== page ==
At the request of defense attorney Daine A. Grey Jr., DeLeon set bail at just over $1.5 million, requiring Benschop to post 10 percent of that amount to be released.
Also at Grey's request, the judge rescheduled a preliminary hearing for Sept. 17.
Grey, who said Benschop does not yet have the bail money, said further investigation was needed to determine the cause of the building collapse.
Assistant District Attorney Jennifer Selber argued against any bail, calling the defendant a flight risk given his multiple aliases, three prior arrests as a fugitive in the city and five prior failures to appear in court.
Selber added that the Guyana native is not a citizen of the United States and has several birth dates - court records indicate he is 42; Grey told the judge he is 43.
"All these things," she told reporters, "can make a person more difficult to track if they are released."
Benschop, who is married and has four children ages 6 to 22, is charged with six counts of involuntary manslaughter, 13 counts of recklessly endangering another person, causing a catastrophe and risking a catastrophe.
Authorities say he was impaired by marijuana and prescription pills while operating a crane to demolish a vacant building near 22nd and Market streets. A wall of the vacant building fell onto a Salvation Army thrift shop, killing six people and injuring 13.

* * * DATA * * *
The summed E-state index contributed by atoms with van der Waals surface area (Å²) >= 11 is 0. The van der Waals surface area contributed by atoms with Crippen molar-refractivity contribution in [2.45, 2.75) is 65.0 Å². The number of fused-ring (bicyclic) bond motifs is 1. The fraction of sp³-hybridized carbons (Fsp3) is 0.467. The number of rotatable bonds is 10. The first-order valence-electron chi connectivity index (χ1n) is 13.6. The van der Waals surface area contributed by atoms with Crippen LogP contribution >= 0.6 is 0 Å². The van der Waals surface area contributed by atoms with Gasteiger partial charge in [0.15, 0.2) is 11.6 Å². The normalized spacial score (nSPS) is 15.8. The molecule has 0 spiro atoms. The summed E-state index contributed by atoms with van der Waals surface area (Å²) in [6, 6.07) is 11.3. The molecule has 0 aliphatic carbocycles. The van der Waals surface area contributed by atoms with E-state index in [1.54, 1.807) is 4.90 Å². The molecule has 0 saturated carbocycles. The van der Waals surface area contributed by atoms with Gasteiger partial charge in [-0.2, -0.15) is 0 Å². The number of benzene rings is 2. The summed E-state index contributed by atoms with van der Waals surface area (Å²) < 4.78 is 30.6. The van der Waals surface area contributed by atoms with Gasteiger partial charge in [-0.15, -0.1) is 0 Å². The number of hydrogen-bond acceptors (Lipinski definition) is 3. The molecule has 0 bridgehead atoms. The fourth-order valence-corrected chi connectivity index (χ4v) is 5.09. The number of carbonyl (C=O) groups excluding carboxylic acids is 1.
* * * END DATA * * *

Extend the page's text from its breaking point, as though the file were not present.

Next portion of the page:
In addition to not being a flight risk, Grey said, Benschop is being scapegoated by authorities and did not cause the fatal building collapse.
"We believe that building was completely unstable and would probably have fallen if no one showed up at the job site anyway," he told reporters.
"All he did was follow directions and nothing that he did caused the collapse of the building that day," Grey said. "In time, that will be shown in court."
Grey declined to discuss the drug allegations because he said he had not yet seen the toxicology tests, but he questioned why his contractor client was the only person charged despite not being in charge of the construction site and before the grand jury had issued its findings.
"He's been made to look like the monster," said Grey.
District Attorney Seth Williams, who was at the courthouse on other business, said: "We won't have a rush to judgment . . . and if the grand jury believes appropriate, then there will be additional indictments."
On Twitter: @MensahDean